Hyperphosphatemia Clinical Presentation

Updated: Dec 15, 2017
  • Author: Eleanor Lederer, MD, FASN; Chief Editor: Vecihi Batuman, MD, FASN  more...
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Presentation

History

Typically, most patients with hyperphosphatemia are asymptomatic. Signs and symptoms of acute hyperphosphatemia result from the effects of hypocalcemia, with patients occasionally reporting symptoms such as muscle cramps, tetany, and perioral numbness or tingling. Other symptoms include bone and joint pain, pruritus, and rash.

More commonly, patients report symptoms related to the underlying cause of the hyperphosphatemia, generally uremic symptoms such as fatigue, shortness of breath, anorexia, nausea, vomiting, and sleep disturbances.

Therefore, information related to the causes of hyperphosphatemia, such as a history of diabetes mellitus or hypertension (causes of renal failure), a history of neck surgery or irradiation (causes of hypoparathyroidism), or a history of excessive vitamin D or milk ingestion, is important to obtain.

A search for the following historical clues may help to identify patients who are at risk for increased phosphorus levels:

  • Kidney disease: Past or present hemodialysis; adherence to renal (low phosphorus) diet; use of oral phosphate binders

  • Cancer: Leukemia, lymphoma, bone tumors, other cancers, chemotherapy treatment

  • Endocrinopathies (hypoparathyroidism and pseudohypoparathyroidism)

  • Trauma

  • Burns or heat-related illnesses

  • Prolonged immobilization

  • Metabolic or hematologic disorders, including genetic predisposition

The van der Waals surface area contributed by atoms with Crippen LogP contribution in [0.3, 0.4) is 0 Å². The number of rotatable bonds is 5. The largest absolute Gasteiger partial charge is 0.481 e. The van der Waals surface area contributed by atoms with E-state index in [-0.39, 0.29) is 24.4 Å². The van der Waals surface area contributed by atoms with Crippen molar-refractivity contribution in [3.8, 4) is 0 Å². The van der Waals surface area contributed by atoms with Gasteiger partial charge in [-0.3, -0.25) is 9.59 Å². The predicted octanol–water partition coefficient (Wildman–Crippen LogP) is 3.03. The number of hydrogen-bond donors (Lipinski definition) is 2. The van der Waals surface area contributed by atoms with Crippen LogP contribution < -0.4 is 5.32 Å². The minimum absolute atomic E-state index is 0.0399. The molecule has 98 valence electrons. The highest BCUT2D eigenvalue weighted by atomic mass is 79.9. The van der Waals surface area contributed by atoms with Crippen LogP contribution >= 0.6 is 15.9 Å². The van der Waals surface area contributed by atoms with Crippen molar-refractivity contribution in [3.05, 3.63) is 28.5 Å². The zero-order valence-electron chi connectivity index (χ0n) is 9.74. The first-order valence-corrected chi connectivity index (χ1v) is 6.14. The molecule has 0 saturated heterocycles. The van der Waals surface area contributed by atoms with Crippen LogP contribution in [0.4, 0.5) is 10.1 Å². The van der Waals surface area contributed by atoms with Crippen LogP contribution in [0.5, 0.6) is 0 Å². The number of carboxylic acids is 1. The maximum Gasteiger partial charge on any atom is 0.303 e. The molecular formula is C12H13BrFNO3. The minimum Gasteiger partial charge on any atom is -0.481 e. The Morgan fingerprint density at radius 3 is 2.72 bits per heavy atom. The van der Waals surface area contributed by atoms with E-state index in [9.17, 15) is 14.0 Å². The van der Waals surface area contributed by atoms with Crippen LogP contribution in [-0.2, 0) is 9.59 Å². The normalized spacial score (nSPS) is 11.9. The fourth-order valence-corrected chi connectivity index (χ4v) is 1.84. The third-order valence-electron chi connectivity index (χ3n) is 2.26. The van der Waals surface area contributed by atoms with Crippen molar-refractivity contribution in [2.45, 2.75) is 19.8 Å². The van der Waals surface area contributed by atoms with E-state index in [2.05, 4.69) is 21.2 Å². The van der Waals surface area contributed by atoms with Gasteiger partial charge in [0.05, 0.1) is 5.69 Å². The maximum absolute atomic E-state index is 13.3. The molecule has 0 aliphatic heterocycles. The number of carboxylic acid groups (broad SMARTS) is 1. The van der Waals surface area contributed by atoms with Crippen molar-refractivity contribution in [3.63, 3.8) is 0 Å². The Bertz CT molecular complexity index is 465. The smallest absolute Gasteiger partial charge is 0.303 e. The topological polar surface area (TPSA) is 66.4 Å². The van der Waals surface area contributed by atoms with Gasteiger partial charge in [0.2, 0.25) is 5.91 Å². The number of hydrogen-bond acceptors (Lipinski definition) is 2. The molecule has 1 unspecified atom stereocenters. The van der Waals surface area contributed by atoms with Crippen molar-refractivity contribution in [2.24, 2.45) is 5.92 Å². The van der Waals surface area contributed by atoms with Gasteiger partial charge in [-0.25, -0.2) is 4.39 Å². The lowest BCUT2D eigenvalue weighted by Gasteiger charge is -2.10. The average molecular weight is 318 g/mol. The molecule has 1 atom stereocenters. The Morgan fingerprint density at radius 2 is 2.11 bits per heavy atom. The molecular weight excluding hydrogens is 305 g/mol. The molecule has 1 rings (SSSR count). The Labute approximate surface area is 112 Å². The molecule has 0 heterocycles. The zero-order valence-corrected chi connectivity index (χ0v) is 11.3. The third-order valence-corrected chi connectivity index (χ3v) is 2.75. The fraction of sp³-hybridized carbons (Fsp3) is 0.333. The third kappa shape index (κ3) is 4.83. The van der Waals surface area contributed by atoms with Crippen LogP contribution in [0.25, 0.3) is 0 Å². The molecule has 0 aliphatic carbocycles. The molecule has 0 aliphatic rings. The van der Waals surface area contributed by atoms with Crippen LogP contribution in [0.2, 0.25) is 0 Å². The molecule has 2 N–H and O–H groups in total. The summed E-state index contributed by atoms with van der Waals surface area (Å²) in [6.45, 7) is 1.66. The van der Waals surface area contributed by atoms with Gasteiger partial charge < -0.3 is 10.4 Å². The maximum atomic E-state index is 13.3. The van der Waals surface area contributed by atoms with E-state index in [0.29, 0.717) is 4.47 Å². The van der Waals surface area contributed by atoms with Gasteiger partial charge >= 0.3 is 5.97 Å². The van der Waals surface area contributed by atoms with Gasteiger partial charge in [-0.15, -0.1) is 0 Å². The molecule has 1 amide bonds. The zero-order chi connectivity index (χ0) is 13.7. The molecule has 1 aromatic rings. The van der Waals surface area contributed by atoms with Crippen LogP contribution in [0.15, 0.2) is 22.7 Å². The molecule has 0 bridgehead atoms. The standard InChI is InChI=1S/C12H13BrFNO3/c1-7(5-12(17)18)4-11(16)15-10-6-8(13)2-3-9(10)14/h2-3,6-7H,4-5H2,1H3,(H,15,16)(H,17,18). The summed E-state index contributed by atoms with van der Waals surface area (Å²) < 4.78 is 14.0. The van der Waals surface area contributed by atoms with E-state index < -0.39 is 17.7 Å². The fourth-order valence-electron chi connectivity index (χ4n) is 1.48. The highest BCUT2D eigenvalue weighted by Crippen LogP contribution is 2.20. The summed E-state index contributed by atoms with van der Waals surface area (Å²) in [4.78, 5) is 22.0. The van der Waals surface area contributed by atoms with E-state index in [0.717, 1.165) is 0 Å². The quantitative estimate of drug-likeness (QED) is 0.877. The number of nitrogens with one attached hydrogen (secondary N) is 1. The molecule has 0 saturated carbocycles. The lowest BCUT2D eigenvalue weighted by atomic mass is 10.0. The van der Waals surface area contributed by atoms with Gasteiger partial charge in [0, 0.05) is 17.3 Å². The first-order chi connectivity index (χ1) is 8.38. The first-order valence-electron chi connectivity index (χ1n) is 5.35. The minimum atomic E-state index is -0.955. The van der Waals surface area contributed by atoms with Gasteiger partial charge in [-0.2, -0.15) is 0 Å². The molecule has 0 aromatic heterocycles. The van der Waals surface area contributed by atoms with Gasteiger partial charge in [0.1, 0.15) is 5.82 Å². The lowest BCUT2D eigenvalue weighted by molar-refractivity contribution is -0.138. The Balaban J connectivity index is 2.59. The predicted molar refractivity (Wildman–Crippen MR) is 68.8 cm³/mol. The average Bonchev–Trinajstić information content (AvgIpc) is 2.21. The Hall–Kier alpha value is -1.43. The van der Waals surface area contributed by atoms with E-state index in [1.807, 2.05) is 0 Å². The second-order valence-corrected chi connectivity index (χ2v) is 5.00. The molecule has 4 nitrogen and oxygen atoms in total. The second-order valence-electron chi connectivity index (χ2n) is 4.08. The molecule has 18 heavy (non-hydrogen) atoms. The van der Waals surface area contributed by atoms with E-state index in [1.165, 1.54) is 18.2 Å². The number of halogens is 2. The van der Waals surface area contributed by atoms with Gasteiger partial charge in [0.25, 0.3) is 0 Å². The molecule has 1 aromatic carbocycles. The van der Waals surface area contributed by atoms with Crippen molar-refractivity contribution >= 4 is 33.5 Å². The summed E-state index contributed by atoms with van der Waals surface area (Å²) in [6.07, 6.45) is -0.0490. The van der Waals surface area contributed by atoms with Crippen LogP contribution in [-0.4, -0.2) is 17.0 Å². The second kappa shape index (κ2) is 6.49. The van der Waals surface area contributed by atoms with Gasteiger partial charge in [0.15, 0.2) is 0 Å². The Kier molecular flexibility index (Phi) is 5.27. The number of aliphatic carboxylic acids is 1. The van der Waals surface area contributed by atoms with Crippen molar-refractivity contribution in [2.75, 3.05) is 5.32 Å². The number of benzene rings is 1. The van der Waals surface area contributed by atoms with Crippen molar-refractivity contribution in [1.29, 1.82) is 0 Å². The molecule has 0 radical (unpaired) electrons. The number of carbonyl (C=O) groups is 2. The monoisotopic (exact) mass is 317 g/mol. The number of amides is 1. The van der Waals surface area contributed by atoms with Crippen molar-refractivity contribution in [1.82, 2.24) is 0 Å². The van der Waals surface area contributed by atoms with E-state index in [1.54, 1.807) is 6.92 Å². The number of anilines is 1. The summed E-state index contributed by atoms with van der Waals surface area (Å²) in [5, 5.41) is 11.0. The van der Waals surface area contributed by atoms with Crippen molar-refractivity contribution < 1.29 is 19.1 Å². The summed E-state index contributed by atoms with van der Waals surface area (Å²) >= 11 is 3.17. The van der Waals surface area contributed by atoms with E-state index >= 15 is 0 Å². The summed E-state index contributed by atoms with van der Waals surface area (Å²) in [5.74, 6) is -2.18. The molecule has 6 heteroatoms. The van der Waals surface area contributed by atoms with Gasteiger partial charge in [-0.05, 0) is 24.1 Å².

• Ischemic bowel (possible phosphorus elevations)

The patient’s medication history with regard to the following should also be obtained:

  • Oral phosphate binders

  • Potassium phosphate

  • Antacids

  • Bisphosphonates

  • Laxatives (oral/rectal) and enemas [39]

  • Nutritional supplements or hyperalimentation

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Physical Examination

No aspects of the physical examination are specific to or pathognomonic of hyperphosphatemia. If the hyperphosphatemia is acute, especially if it is due to parenteral phosphate administration, the patient may be hypotensive or exhibit signs of hypocalcemia, such as a positive Trousseau or Chvostek sign, hyperreflexia, carpopedal spasm, or seizure.

Cataracts can be an ocular sign of hyperphosphatemia, but the cardiovascular (hypotension and heart failure, prolongation of the QT interval) and nervous systems are the most commonly affected by the condition.

Central nervous system (CNS) and neuromuscular signs and symptoms in patients with hyperphosphatemia include the following:

  • Altered mental status

  • Delirium

  • Obtundation

  • Coma

  • Convulsions and seizures

  • Muscle cramping or tetany

  • Neuromuscular hyperexcitability (ie, Chvostek and Trousseau signs)

  • Paresthesias (particularly perioral and distal extremities)

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